The Act also introduced a new good behavior incentive called “earned time credits.” Earned time credits cannot be applied to reduce a sentence but can be used for early transfer into a halfway house, home confinement, or supervised release. Unfortunately, several types of offenders are excluded from earning time credits, such as those who committed violent crimes. Therefore, unlike good time credits, earned time credits are not available to all incarcerated individuals.
Who is eligible for Compassionate and Elderly Release?
Compassionate release occurs when a prisoner is eligible for an immediate early release by meeting qualifying, extenuating circumstances, such as being over the age of 60 and suffering from a terminal illness. The First Step Act reformed the compassionate release process by making it accessible to prisoners and informing them of their eligibility. Similarly, eligible elderly prisoners can be released early into home confinement if they meet certain requirements, such as having served two-thirds of their sentences and being nonviolent offenders. Per D.C. Code, a compassionate release motion can be brought “by the United States Attorney’s Office for the District of Columbia, the Bureau of Prisons, the United States Parole Commission, or the defendant.” Then, a Court rules on the motion by either denying it or granting it. Reasons for denial include a threat to public safety or the sentence served is not just punishment. If the motion is granted, the individual earns supervised release and must abide by release conditions, like reporting to a probation officer. Therefore, the Act creates an easier pathway for elderly and ill prisoners to not have to spend the rest of their lives incarcerated.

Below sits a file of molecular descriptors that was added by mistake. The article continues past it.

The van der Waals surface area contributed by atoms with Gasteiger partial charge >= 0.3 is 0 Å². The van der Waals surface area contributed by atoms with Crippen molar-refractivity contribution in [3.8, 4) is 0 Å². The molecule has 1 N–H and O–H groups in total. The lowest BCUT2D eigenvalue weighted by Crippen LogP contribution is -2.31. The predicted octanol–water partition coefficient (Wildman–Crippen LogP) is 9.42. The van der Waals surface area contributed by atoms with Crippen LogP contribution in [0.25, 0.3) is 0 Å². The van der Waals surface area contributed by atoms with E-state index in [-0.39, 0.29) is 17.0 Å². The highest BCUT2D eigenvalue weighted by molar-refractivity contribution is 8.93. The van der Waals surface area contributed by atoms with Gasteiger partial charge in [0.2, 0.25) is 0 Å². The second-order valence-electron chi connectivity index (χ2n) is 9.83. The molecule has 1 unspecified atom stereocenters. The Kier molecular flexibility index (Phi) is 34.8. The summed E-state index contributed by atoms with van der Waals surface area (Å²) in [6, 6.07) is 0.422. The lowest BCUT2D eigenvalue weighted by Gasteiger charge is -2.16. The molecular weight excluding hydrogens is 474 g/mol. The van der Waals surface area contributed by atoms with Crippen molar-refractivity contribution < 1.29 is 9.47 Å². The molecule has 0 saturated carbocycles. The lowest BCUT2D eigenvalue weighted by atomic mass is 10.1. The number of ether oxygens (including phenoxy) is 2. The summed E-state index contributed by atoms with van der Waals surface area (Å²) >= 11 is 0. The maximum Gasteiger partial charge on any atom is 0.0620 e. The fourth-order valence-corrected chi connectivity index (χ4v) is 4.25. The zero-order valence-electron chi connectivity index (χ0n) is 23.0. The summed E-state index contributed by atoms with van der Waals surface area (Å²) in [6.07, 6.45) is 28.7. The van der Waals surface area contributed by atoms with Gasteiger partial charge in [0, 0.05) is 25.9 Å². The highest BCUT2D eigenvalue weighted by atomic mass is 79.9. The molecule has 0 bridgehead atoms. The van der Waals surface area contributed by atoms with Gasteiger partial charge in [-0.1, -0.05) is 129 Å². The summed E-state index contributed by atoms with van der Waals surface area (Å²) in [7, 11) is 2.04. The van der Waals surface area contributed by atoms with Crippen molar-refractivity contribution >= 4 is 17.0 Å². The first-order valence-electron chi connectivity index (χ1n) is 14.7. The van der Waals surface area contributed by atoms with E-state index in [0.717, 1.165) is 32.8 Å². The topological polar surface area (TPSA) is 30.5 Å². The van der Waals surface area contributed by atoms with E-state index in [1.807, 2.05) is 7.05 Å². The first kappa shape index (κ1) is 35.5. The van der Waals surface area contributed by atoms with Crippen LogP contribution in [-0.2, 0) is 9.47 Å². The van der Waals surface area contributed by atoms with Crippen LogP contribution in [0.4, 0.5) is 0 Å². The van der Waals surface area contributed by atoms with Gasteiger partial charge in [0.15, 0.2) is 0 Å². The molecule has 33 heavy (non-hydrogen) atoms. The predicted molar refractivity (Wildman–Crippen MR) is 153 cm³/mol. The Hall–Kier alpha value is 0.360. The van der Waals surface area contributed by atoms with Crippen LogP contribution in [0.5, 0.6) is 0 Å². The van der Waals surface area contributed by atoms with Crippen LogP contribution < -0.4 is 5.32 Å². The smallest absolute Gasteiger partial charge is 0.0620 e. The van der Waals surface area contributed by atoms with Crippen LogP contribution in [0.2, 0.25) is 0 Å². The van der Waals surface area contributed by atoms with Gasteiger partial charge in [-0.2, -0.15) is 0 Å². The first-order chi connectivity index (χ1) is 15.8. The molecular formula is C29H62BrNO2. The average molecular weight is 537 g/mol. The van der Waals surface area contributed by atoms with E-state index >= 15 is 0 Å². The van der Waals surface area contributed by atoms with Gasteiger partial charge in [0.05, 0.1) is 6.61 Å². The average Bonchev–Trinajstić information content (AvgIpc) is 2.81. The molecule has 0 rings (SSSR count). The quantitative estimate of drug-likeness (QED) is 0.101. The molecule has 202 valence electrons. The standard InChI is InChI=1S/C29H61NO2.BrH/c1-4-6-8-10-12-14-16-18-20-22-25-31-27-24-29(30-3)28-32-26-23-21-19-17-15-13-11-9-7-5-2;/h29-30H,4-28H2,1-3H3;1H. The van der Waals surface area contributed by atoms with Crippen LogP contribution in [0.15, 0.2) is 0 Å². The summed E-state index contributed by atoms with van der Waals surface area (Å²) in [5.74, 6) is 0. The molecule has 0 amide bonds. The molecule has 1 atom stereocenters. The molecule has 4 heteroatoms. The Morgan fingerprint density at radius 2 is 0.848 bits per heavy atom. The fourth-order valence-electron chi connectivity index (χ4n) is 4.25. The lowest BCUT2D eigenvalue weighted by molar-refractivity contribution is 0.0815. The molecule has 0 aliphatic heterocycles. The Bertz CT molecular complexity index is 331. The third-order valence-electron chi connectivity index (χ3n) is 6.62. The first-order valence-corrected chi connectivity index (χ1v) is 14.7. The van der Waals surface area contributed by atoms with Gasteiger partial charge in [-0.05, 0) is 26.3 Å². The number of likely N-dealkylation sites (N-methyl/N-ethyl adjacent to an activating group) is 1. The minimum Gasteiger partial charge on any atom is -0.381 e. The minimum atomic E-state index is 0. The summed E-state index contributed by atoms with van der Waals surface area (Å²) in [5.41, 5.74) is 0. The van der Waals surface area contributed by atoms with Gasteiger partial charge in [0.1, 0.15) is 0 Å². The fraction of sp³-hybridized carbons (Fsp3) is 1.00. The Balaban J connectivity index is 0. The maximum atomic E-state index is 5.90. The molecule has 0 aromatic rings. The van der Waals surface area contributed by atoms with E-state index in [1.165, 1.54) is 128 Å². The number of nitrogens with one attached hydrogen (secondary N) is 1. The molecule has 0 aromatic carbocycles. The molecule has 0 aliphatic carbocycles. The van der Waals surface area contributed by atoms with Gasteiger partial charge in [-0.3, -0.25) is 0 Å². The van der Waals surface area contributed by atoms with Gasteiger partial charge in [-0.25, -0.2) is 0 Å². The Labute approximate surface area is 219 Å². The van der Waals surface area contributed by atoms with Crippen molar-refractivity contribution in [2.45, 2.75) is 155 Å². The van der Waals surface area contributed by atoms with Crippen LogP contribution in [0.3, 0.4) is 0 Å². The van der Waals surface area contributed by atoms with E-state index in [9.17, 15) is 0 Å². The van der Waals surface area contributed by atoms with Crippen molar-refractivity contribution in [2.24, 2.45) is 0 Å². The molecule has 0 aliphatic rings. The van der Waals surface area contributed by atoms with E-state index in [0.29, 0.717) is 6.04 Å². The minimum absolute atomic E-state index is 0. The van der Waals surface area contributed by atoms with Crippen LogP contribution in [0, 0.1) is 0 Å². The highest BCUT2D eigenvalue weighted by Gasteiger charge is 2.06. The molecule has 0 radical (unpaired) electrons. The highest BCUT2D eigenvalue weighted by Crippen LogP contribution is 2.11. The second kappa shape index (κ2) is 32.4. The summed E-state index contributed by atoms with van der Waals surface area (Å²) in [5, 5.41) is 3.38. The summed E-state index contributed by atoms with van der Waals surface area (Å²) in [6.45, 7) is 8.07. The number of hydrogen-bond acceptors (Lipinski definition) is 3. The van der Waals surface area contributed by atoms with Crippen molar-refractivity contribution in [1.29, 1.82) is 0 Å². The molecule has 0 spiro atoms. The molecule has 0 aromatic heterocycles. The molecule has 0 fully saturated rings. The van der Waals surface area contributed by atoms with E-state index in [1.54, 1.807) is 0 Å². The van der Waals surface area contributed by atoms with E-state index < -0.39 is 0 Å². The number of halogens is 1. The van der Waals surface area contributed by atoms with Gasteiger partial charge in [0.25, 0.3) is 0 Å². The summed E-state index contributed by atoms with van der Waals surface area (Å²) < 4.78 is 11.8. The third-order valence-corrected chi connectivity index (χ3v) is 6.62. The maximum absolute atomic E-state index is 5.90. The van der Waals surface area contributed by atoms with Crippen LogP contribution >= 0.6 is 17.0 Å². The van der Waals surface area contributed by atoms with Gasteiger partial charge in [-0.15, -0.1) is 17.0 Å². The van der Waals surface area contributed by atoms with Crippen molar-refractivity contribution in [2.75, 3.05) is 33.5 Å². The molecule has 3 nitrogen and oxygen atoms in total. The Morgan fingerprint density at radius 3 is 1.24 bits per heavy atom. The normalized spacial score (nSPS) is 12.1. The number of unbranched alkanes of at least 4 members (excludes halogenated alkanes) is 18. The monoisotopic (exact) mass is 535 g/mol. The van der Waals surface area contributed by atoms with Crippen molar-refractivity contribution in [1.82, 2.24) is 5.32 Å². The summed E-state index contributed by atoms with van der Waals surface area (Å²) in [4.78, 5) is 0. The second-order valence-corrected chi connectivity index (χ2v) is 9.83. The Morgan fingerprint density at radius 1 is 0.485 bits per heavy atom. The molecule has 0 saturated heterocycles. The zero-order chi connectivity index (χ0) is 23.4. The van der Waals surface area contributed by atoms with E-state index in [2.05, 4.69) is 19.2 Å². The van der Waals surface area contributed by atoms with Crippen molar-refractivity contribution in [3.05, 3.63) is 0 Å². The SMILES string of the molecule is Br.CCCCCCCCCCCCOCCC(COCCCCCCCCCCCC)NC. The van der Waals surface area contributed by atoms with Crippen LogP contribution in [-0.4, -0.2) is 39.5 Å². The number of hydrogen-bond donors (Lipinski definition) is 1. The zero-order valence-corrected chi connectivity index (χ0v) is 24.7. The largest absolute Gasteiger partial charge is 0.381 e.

Especially during the COVID-19 pandemic, the need for compassionate release has increased exponentially. Federal public defenders and legal aid organizations have been working round the clock to try and get relief for as many prisoners as possible. However, resources are limited, and many prisoners are eligible. If someone you care about is serving a lengthy federal prison sentence who was convicted in the federal district court in DC, Maryland, or Virginia, contact Scrofano Law PC today for a case evaluation. We can help determine if there is a basis for filing a compassionate release motion.